A unique ferrous iron binding mode is associated with large conformational changes for the transport protein FpvC of Pseudomonas aeruginosa.Vigouroux, A., Aumont-Nicaise, M., Boussac, A., Marty, L., Lo Bello, L., Legrand, P., Brillet, K., Schalk, I.J., Morera, S.
(2020) FEBS J 287: 295-309
- PubMed: 31318478
- DOI: https://doi.org/10.1111/febs.15004
- Primary Citation of Related Structures:
6R3Z, 6R44, 6R5S, 6R6K, 6RU4
- PubMed Abstract:
Pseudomonas aeruginosa secretes pyoverdine, a major siderophore to get access to iron, an essential nutrient. Pyoverdine scavenges ferric iron in the bacterial environment with the resulting complex internalized by bacteria. Releasing of iron from pyoverdine in the periplasm involves an iron reduction by an inner membrane reductase and two solute-binding proteins (SBPs) FpvC and FpvF in association with their ABC transporter. FpvC and FpvF belong to two different subgroups of SBPs within the structural cluster A: FpvC and FpvF were proposed to be a metal-binding protein and a ferrisiderophore-binding protein respectively. Here, we report the redox state and the binding mode of iron to FpvC. We first solved the crystal structure of FpvC bound to a fortuitous Ni 2+ by single anomalous dispersion method. Using a different protein purification strategy, we determined the structure of FpvC with manganese and iron, which binds to FpvC in a ferrous state as demonstrated by electron paramagnetic resonance. FpvC is the first example of a hexahistidine metal site among SBPs in which the Fe 2+ redox state is stabilized under aerobic conditions. Using biophysics methods, we showed that FpvC reversibly bind to a broad range of divalent ions. The structure of a mutant mimicking the apo FpvC reveals a protein in an open state with large conformational changes when compared with the metal-bound FpvC. These results highlight that the canonical metal site in FpvC is distinct from those yet described in SBPs and they provide new insights into the mechanism of PVD-Fe dissociation in P. aeruginosa.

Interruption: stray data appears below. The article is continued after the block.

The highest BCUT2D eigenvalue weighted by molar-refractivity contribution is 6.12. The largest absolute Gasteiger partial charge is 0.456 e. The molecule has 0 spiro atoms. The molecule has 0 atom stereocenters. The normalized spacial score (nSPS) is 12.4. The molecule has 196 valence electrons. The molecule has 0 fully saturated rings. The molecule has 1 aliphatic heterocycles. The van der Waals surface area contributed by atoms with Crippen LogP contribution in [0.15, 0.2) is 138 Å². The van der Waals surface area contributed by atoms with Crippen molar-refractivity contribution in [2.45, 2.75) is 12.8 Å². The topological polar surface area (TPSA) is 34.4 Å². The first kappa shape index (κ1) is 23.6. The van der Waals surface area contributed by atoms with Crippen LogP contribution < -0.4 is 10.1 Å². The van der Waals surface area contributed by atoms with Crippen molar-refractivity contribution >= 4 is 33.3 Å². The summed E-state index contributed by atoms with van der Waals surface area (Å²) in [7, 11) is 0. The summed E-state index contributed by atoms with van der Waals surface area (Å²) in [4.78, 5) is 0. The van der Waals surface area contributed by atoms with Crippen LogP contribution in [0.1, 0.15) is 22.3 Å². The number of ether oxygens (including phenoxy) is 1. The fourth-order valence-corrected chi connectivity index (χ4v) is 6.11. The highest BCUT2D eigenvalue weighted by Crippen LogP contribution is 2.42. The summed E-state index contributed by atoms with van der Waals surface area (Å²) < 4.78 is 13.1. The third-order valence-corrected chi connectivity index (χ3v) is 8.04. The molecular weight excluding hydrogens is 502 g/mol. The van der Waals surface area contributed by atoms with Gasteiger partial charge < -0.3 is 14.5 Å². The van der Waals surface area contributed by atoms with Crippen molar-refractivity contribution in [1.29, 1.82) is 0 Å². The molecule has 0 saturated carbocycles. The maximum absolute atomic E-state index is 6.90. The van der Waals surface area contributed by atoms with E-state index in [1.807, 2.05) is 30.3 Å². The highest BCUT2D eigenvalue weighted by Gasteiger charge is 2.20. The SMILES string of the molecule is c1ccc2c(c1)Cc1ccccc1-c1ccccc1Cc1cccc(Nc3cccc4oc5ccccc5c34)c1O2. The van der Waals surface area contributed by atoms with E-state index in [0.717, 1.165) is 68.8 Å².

Institute for Integrative Biology of the Cell (I2BC), CNRS CEA Univ. Paris-Sud, Université Paris-Saclay, Gif-sur-Yvette, France.